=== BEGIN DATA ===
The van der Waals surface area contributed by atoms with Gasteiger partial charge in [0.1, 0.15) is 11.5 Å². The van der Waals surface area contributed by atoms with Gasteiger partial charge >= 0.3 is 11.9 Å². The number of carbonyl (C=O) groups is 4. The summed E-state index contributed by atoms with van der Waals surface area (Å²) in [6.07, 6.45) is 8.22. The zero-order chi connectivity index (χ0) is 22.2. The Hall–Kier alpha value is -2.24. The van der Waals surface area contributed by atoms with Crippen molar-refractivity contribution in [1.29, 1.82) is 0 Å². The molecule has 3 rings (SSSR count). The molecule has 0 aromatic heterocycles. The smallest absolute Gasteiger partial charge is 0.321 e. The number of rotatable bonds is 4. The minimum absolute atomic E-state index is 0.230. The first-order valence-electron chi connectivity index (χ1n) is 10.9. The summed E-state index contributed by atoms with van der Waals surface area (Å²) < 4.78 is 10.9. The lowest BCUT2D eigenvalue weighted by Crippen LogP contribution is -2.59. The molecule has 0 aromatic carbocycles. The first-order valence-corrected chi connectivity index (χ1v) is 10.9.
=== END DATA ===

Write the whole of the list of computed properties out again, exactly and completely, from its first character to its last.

The van der Waals surface area contributed by atoms with Gasteiger partial charge in [0.1, 0.15) is 11.5 Å². The van der Waals surface area contributed by atoms with Gasteiger partial charge >= 0.3 is 11.9 Å². The number of carbonyl (C=O) groups is 4. The summed E-state index contributed by atoms with van der Waals surface area (Å²) in [6.07, 6.45) is 8.22. The zero-order chi connectivity index (χ0) is 22.2. The Hall–Kier alpha value is -2.24. The van der Waals surface area contributed by atoms with Crippen molar-refractivity contribution in [1.29, 1.82) is 0 Å². The molecule has 3 rings (SSSR count). The molecule has 0 aromatic heterocycles. The smallest absolute Gasteiger partial charge is 0.321 e. The number of rotatable bonds is 4. The minimum absolute atomic E-state index is 0.230. The first-order valence-electron chi connectivity index (χ1n) is 10.9. The summed E-state index contributed by atoms with van der Waals surface area (Å²) < 4.78 is 10.9. The lowest BCUT2D eigenvalue weighted by Crippen LogP contribution is -2.59. The molecule has 0 aromatic carbocycles. The first-order valence-corrected chi connectivity index (χ1v) is 10.9.